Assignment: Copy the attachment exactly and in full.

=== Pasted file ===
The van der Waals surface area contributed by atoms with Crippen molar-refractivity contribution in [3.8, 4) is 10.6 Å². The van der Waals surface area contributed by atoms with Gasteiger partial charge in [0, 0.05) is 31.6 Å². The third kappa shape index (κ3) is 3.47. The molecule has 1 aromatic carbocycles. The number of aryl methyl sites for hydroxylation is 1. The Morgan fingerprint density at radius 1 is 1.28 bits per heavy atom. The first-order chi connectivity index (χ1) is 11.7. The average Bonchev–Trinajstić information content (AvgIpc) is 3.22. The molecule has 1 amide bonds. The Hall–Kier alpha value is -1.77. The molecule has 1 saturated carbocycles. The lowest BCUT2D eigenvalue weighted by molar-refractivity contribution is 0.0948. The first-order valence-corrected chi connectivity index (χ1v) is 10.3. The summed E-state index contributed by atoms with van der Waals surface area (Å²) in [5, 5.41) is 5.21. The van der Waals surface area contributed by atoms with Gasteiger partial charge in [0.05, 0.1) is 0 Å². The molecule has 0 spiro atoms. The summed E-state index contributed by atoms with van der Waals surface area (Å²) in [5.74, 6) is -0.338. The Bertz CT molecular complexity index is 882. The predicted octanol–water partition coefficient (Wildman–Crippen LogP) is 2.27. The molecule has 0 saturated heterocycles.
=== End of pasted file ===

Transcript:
The van der Waals surface area contributed by atoms with Crippen molar-refractivity contribution in [3.8, 4) is 10.6 Å². The van der Waals surface area contributed by atoms with Gasteiger partial charge in [0, 0.05) is 31.6 Å². The third kappa shape index (κ3) is 3.47. The molecule has 1 aromatic carbocycles. The number of aryl methyl sites for hydroxylation is 1. The Morgan fingerprint density at radius 1 is 1.28 bits per heavy atom. The first-order chi connectivity index (χ1) is 11.7. The average Bonchev–Trinajstić information content (AvgIpc) is 3.22. The molecule has 1 amide bonds. The Hall–Kier alpha value is -1.77. The molecule has 1 saturated carbocycles. The lowest BCUT2D eigenvalue weighted by molar-refractivity contribution is 0.0948. The first-order valence-corrected chi connectivity index (χ1v) is 10.3. The summed E-state index contributed by atoms with van der Waals surface area (Å²) in [5, 5.41) is 5.21. The van der Waals surface area contributed by atoms with Gasteiger partial charge in [0.05, 0.1) is 0 Å². The molecule has 0 spiro atoms. The summed E-state index contributed by atoms with van der Waals surface area (Å²) in [5.74, 6) is -0.338. The Bertz CT molecular complexity index is 882. The predicted octanol–water partition coefficient (Wildman–Crippen LogP) is 2.27. The molecule has 0 saturated heterocycles.